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Republicans play a dangerous game with birth control

Very few voters opposed the Right to Contraception Act. By voting against it, the GOP is handing Democrats a rallying cry.

FILE - A one-month dosage of hormonal birth-control pills
AP Photo/Rich Pedroncelli
June 11, 2024, 2:30 p.m.

Last week, most Senate Republicans voted against a bill that would codify the right to contraception into federal law. Only two GOP members voted for the legislation—Sens. Lisa Murkowski and Susan Collins.

That’s right: Every other Senate Republican voted nay on a bill that would simply guarantee access to birth control. Nothing about abortion. Just birth control.

Republicans claimed it was unnecessary legislation put up to a vote by Democrats for political reasons. But in breaking from her party, Murkowski said, "If it's a messaging bill, my message is women should have access to contraception."

Most Americans agree with Murkowski. In a 2023 Gallup survey, 88 percent of Americans said that using birth control is morally acceptable. A survey from Impact Research in early 2024 tested support for this legislation and found 81 percent of voters in favor, including 61 percent who strongly favor it. Two-thirds of Republican voters indicated their support for the bill.

Since the Dobbs decision overturning Roe v. Wade, Republicans have been the party of ever-stricter laws on abortion—to the point that so far in 2024, we have seen many candidates backing off those stringent positions. They have realized that strict abortion bans are an electoral loser for them, although that hasn’t exactly led to reversing the laws in states where they exist.

The Right to Contraception Act seems as though it would be a good way for Senate Republicans to signal their moderation on the issue—without even moderating on the issue of abortion, because contraceptives have nothing to do with abortion. So why break from the vast majority of their own voters’ opinions?

While it may not be good electoral strategy to vote against something that 80-plus percent of voters approve of—do they even realize how few issues get that kind of support?—there are two sticking points in the birth-control battle.

One is religious exemptions—some Republican lawmakers worry that judges could interpret the bill to force organizations to provide access to birth control against their religious beliefs.

Republicans chose the religious angle carefully to appeal to their voters. We’ve been talking about religious exemptions to birth-control-access mandates since the Affordable Care Act required employer-provided insurance to cover birth control. The Supreme Court decided in 2014 that privately held corporations did not have to follow the mandate. Public opinion on religious exemptions to birth-control insurance coverage mandates is divided: In most cases, majorities of Americans say employers should have to provide coverage, but the partisan divides are massive, with a majority of Republicans supporting exemptions.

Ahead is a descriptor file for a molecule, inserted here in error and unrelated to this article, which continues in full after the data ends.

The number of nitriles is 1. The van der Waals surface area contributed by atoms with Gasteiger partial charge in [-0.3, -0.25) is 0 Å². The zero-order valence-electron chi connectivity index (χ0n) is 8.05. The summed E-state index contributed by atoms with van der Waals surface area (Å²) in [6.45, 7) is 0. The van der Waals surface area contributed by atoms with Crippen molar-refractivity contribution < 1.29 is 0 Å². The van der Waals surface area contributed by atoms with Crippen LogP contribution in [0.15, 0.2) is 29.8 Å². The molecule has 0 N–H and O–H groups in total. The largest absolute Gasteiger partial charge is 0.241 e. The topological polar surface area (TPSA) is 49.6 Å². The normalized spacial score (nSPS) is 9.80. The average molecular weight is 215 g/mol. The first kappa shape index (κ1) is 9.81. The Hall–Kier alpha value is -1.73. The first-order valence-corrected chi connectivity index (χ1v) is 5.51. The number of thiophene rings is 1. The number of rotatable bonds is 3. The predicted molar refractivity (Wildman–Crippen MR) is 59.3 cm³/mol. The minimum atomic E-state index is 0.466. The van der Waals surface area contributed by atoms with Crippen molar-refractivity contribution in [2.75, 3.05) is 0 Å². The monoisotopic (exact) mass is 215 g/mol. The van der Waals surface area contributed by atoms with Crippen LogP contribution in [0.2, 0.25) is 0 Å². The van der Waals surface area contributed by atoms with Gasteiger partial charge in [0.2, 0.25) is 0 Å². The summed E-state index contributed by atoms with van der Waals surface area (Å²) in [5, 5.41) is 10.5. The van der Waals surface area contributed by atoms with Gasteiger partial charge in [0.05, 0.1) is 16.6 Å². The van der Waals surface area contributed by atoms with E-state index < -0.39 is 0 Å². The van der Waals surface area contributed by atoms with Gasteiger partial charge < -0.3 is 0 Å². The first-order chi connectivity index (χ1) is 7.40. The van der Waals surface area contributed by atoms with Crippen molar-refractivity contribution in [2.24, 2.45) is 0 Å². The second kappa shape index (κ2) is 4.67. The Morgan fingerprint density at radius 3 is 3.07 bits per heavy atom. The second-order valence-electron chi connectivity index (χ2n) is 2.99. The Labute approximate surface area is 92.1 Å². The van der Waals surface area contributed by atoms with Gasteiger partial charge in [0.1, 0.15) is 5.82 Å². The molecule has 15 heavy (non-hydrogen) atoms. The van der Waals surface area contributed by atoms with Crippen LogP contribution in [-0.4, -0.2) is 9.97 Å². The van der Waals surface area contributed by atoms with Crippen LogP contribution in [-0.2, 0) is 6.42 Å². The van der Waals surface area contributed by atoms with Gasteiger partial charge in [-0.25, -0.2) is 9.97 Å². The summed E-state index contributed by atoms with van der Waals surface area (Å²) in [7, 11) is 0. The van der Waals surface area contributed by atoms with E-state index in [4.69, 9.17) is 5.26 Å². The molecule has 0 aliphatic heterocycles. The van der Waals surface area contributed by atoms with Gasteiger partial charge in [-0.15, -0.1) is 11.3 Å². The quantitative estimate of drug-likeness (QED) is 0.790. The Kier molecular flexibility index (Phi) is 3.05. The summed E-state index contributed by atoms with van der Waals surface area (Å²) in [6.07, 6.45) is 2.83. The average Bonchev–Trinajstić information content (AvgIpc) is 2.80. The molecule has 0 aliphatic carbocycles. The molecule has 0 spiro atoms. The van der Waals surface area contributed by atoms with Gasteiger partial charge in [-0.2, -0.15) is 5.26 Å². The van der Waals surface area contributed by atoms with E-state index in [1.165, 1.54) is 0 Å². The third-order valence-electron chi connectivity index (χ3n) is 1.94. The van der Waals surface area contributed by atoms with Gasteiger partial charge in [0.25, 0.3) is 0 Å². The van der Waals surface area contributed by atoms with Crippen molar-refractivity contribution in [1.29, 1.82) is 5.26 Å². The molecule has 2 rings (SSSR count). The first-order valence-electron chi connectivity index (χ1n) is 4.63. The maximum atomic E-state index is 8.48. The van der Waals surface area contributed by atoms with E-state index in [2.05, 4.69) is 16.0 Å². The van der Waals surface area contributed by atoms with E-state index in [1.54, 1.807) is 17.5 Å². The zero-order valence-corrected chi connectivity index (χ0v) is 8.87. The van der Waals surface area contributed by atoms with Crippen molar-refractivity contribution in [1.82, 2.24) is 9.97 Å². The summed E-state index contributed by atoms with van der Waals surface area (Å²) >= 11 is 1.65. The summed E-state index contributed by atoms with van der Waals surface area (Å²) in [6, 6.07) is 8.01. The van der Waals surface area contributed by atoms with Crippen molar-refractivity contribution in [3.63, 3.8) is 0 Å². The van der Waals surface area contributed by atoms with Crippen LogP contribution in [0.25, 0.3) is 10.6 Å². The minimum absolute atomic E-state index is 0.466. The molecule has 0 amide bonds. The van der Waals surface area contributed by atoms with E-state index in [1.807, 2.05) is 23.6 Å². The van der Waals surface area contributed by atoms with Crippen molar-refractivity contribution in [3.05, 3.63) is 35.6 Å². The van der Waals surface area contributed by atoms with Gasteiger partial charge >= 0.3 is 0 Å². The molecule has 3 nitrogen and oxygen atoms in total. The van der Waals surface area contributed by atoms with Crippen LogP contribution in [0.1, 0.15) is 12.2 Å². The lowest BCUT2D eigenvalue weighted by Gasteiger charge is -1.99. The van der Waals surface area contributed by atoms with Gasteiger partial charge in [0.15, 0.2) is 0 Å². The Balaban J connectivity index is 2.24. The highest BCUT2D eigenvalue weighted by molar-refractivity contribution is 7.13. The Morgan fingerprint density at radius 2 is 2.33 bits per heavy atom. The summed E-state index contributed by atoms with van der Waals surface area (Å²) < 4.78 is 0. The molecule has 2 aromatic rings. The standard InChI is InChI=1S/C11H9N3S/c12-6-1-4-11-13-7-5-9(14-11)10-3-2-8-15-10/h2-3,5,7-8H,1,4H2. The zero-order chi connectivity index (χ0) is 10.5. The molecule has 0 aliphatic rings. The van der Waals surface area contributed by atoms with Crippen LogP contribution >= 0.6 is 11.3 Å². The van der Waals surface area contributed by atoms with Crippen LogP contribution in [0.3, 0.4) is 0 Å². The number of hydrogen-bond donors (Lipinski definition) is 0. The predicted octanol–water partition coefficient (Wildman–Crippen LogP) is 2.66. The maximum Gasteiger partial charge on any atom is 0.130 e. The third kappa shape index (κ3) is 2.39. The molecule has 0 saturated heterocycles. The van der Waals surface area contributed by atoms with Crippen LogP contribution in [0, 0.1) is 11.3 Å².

The Right to Contraception Act, however, doesn’t force private entities to provide birth-control access—it just says no government at the local, state, or federal level can interfere with access. It is unclear where religious exemptions fit into that framework.

The second part of Republicans’ objections deal with the types of birth control the bill would protect: In short, all forms of contraception are included. There is a lot of misinformation regarding the emergency “Plan B” contraceptive, intrauterine devices (IUDs), and sometimes even birth-control pills, claiming these forms of birth control cause abortions. Much of this misinformation is coming from the Far Right, and it’s directed toward state legislatures in deep red states.

To be clear: These birth-control methods do not cause abortions. In every case, the device or medication prevents a pregnancy from occurring; abortion can happen only once a pregnancy exists.

Yet KFF polling shows that a whopping 73 percent of Americans who have heard of Plan B think it can end a pregnancy in its early stages, including two-thirds of women ages 18-49. Senate Republicans seem to be part of that 73 percent—or at least, they are acting as if they don’t know these are not abortifacients.

When it comes to public opinion, it’s not too surprising for voters to have inaccurate views. After all, they are busy and generally only think about what is most relevant to their lives. It’s not that surprising that many would not have given much thought to how Plan B actually works, or what an IUD does.

But we should expect more from our legislators. To make—or block—laws for an entire country based on misinformation and outright lies about how contraceptives work is unacceptable and dangerous to women’s health.

In this environment, it is no surprise that less than half of women (40 percent) say access to birth control is a secure right, and many say the 2024 elections will have a considerable impact on that access.

Contributing editor Natalie Jackson is a vice president with GQR Research.

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